An established community animal shelter gets a new top dog
By Wendy Wollenberg
Thirtysomethings often look for new ways to reinvent themselves. In the case of the 33-year-old Ramapo-Bergen Animal Refuge (RBARI), that means keeping in step with new technologies and innovative programs for animal shelters. It also means a new Executive Director in the form of Steven Mark, an experienced nonprofit professional who joined the organization this past May. Mark, a lifelong animal lover, guardian, and volunteer, jumped at the chance to join RBARI. “Through the course of my life I have always had a passion and love for animals,” Mark says. “I’ve volunteered with rescue groups and partnered with certain vet offices to help find homes and resources for dogs in need.”
He’s come to the right place, even if he has to divvy up his space with a dubious feline. “I share my office with Ben, a 5-year-old cat who was skeptical of me when I arrived, but we have since bonded,” Mark says. “If you spend some time in the shelter, you’ll notice every office either has a cat relaxing on a desk or a dog chilling out underneath it.” At any given time, RBARI is home to 20 to 30 puppies and dogs and 30 to 40 kittens and cats, with another 30 to 40 kittens in foster homes. Space is certainly at a premium at the RBARI headquarters, and even the restrooms are utilized to house animals. “We have sacrificed three out of the four bathrooms in the facility to make more space for animals, and we are currently trying to raise money in order to turn those areas into top-tier kennel space,” says Mark.
RBARI seeks to find good homes for as many animals as possible, providing medical care and training programs for the rescued animals in their care. The shelter offers several rehabilitation programs designed to support both the animals and their guardians in a variety of ways. A staff trainer and additional volunteers customize regimens for the animals to follow, and, in some cases, require training classes for adoptees. “At RBARI we believe every animal deserves a happy and healthy life, so we go to great lengths to provide that opportunity for them,” says Mark.
The organization gives special attention to feral, elderly, handicapped, or formerly abused animals. “We provide all necessary medical care for the animals we take in, which ranges from basic vaccinations to special and emergency surgeries,” Mark says. “We hope this will ensure that our animals always get the proper medical treatment they deserve.” To that end, RBARI created a separate fund where 100% of every dollar goes directly to medical costs.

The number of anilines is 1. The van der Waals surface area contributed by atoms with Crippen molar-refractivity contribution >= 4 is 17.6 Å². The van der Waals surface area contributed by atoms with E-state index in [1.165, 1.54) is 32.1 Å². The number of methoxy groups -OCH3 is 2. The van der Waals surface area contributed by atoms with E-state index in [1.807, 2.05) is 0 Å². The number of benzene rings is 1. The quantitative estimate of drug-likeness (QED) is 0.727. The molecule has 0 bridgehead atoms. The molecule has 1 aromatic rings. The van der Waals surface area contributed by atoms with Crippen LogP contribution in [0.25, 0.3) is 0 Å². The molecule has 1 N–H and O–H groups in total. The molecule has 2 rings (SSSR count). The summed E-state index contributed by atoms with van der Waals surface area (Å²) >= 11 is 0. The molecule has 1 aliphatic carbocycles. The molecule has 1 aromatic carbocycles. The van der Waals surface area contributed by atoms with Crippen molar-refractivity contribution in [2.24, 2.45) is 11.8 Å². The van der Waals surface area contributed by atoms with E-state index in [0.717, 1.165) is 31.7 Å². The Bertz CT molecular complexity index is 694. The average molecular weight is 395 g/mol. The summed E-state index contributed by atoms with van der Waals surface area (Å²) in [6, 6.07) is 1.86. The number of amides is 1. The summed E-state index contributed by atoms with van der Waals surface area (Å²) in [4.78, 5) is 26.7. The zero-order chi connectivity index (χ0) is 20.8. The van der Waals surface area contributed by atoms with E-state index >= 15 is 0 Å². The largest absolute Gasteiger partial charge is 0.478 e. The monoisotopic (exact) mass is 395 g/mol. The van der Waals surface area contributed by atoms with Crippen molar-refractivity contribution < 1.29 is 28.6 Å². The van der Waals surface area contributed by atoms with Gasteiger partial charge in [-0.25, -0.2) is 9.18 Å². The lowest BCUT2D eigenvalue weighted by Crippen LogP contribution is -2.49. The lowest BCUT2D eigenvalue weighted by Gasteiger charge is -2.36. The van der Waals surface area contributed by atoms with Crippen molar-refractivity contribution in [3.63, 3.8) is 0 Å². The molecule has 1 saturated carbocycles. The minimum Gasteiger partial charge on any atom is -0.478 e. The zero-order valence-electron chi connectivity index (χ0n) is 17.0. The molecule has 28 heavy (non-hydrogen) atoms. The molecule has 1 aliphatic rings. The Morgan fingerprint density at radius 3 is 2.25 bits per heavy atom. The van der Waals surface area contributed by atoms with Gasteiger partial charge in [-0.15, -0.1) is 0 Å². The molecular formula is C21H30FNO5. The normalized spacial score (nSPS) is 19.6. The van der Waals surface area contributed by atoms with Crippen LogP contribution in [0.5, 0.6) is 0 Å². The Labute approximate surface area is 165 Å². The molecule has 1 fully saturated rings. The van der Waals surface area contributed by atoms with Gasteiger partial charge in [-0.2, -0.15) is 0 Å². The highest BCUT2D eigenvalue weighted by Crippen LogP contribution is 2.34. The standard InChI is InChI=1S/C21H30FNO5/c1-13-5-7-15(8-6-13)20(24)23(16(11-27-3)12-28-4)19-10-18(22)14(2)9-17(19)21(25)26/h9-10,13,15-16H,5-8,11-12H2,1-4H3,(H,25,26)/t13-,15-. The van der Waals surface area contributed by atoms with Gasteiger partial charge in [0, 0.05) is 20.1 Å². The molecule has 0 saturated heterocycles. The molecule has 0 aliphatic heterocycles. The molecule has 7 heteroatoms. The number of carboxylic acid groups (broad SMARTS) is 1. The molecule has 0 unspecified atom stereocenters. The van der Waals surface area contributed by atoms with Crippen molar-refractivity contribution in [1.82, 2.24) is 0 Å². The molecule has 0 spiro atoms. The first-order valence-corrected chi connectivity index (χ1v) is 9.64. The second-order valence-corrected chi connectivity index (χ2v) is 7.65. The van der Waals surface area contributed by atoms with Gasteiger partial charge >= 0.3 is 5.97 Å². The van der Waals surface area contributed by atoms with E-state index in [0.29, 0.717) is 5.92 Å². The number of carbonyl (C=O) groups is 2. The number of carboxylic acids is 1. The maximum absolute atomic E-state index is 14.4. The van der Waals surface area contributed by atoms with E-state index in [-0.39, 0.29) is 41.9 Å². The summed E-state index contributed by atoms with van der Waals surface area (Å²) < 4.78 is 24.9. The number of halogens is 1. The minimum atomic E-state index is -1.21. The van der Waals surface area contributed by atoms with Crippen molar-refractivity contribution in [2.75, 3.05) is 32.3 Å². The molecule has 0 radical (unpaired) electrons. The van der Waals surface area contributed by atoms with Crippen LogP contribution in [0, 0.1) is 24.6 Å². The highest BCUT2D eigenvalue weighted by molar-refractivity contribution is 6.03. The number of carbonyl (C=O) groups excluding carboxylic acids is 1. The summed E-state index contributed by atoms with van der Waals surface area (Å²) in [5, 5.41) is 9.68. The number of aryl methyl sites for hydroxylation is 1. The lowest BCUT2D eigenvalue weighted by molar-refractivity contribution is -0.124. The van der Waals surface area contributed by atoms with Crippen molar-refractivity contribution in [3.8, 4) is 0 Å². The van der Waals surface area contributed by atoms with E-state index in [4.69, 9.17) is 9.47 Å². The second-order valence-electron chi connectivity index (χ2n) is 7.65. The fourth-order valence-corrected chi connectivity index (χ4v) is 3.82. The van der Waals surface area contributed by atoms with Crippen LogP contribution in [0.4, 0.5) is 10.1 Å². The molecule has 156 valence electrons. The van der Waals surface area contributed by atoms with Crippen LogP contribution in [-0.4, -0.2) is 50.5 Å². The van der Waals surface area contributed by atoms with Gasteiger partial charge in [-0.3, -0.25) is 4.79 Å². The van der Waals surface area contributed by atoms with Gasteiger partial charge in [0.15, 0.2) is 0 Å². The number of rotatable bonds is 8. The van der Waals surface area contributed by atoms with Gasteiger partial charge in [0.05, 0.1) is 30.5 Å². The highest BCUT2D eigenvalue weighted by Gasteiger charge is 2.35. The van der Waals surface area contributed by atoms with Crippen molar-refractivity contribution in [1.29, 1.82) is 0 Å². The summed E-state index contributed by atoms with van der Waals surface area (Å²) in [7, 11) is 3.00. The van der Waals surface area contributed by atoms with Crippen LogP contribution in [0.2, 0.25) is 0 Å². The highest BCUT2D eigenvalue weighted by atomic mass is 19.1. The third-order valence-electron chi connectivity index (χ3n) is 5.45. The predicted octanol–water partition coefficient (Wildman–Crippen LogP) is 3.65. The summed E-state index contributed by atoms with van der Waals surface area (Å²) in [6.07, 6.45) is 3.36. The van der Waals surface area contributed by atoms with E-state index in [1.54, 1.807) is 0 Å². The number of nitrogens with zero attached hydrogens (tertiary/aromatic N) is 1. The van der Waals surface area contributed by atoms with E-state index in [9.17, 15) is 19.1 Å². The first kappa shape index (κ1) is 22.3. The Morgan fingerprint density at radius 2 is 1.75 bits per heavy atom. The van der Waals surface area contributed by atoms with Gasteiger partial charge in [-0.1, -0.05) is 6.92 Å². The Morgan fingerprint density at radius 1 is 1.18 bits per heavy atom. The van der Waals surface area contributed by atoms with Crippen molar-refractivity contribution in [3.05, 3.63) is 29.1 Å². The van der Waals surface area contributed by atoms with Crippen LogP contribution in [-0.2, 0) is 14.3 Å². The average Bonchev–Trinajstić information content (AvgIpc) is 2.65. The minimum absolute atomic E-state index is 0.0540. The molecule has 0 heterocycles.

One of RBARI’s flagship initiatives is the Humane Education project, which works in conjunction with local schools, scout groups, and religious institutions to teach youth about proper pet guardianship. The organization has developed programs teaching students to respect companion animals through lessons on basic pet care, pet overpopulation, the importance of adoption, careers in the animal field, animal abuse and neglect, and safety around animals. The Clearview initiative, which is related to the Humane Education project, is an ongoing program geared toward communities most affected by animal abuse and dog fighting. As Mark says, “We believe education and hands-on experience is the key to positive change and that the Clearview program can have a significant and long lasting effect.”
RBARI has established itself as a vital part of the community in its 30-plus years of existence, and Mark welcomes the neighbors to drop in. “We rely heavily on the generosity of the community, and I want everyone to know how much we appreciate their support and welcome their involvement on any level,” he says. “If you are interested or just curious, I encourage you to stop by and say hello. Everyone will be welcome, and if you’re an animal lover, you’ll feel right at home.”
For more information about the Ramapo-Bergen Animal Refuge, visit RBARI.org.